Once again, items like a Ham Scramble take some skill to make, they increase labor efficiency, reduce cost and increase dining value because of reduced prices.  Items like the Ham Scramble increase customer flow numbers and increase customer loyalty.  In an old fashioned diner restaurant, a Ham Scramble is a win-win proposition! 
     Local sourcing and sustainable food sourcing is more than just a restaurant marketing scheme.  Good restaurant chefs seek local crafted products, because the quality is higher.  For example, a local top shelf Virginia Ham is a far better choice than choosing the same old mass produced low quality ham that 95% of all breakfast restaurants sell.  Customers notice the improvement in quality, especially when it comes to ham and they will return for more.
     Dry Cure Virginia Ham is also called Southern Ham.  A good Dry Cure Virginia Ham easily compares to the finest European hams.  The large piece of Edward's Virginia Ham in the photos above is as good as it gets.  The salt cure is traditional and the ham is dry aged to perfection, just like Italian Prosciutto.  The result is a dense dry aged ham that has a rich strong flavor that lingers on the palate for quite some time.  When used in breakfast recipes, the high quality of this fine Virginia Ham is easily noticed.  Guests actually compliment a ham like this as being the best they have ever tasted.  Using a local sourced product like Edward's Virginia Ham will bring an old fashioned Ham Scramble up to a new high quality standard! 
     Today's recipe photo example started as a simple 2 Eggs Over Easy Breakfast Entrée.  The yolks broke on the eggs when they were flipped, because the eggs were too fresh.  Eggs that are aged for 3 days to 2 weeks are much easier to flip, because the excess moisture in the egg whites evaporates.  
      Instead of settling for broken eggs for breakfast, I remembered what the good old Ham Scramble theme was all about.  I placed the partially cooked 2 broken eggs in a mixing bowl and added 1 more egg, then I set about making a classic Ham Scramble just like back in the good old days.  The only ham in my kitchen was an Edwards Virginia Ham, which was a gift sent by relatives in North Carolina.  My only thought was that this Ham Scramble was going to be the best one that I ever made and I was correct!  A Southern Ham Scramble is the cream of the crop!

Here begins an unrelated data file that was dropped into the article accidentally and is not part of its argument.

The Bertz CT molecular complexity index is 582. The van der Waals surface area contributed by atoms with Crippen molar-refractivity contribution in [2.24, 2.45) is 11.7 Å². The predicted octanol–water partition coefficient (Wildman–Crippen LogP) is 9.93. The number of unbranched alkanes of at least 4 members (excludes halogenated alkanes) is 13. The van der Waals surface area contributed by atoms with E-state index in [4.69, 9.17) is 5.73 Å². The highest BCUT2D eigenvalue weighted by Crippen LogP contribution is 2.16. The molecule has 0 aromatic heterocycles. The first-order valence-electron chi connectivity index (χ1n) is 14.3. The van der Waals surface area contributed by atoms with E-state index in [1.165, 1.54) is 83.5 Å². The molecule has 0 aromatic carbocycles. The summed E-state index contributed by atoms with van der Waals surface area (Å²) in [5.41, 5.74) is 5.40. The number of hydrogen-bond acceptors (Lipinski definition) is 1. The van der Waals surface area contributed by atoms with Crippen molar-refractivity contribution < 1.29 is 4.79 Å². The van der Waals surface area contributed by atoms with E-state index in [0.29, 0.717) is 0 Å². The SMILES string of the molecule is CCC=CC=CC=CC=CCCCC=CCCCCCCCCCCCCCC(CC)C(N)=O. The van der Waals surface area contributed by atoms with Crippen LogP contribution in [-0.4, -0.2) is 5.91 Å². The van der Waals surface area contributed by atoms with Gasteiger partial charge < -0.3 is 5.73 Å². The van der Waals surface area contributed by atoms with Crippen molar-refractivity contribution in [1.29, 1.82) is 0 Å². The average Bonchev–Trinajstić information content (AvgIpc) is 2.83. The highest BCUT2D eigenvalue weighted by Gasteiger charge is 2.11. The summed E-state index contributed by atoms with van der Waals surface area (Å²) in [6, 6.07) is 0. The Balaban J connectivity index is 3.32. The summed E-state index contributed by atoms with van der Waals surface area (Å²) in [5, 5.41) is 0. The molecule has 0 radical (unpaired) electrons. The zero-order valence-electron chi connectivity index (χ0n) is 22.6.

In a restaurant, a Southern Ham Scramble definitely is still a good cost cutting menu item, even though Dry Cure Virginia Ham commands a slightly higher price.  It is the quality that counts and customers will not balk at a slightly higher price if the quality is there.  The flavor does all the talking and a Southern Ham Scramble will give guests plenty to talk about! 

     Jalapeño Home Fries:
     This recipe yields 1 portion. 
     Step 1:  Heat a sauté pan over medium/medium low heat.
     Add 1 tablespoon of unsalted butter.
     Add 3/4 cup of peeled russet potato that is cut into 1/4" thick bit size pieces.
     Add 1 pinch of sea salt and black pepper.
     Sauté till the potatoes are a little more than halfway cooked and golden highlights appear.
     Step 2:  Reduce the temperature to medium low/low heat.
     Add 2 tablespoons of chopped Bermuda Onion.
     Add 1 small green jalapeño pepper that is cut into 3/16" thick slices.
     Sauté and stir till the potatoes are fully cooked and the vegetables are tender.  (Try not to brown the onions and jalapeños.)
     Keep the Jalapeño Home Fries warm over very low heat.  
     Southern Ham Scramble with Jalapeño Home Fries:
     This recipe yields 1 entrée.
     Broken Over-Easy Eggs are perfect for making a Ham Scramble, so save them if you got them!
     Step 1:  Heat a non-stick sauté pan over medium low heat.
     Add 2 teaspoons of unsalted butter.
     Add 1/3 cup of hand torn bite size Dry Cure Virginia Ham chunks.  (About 3 1/2 ounces.)
     Sauté till the ham heats and a few golden highlights appear. 
     Step 2:  Add 3 large eggs.
     Immediately use a rubber spatula to vigorously scramble the eggs with the ham.
     Scramble and toss till the eggs are thoroughly mixed and fully cooked. 
     Step 3:  Remove the pan from the heat.
     Mound the Southern Ham Scramble on the front half of a plate.
     Place the Jalapeño Home Fries on the back half of the plate.
     Garnish with a curly leaf parsley sprig.
     *Serve with cornbread, toast or biscuits on the side.

     Viola!  The best tasting Southern Ham Scramble ever!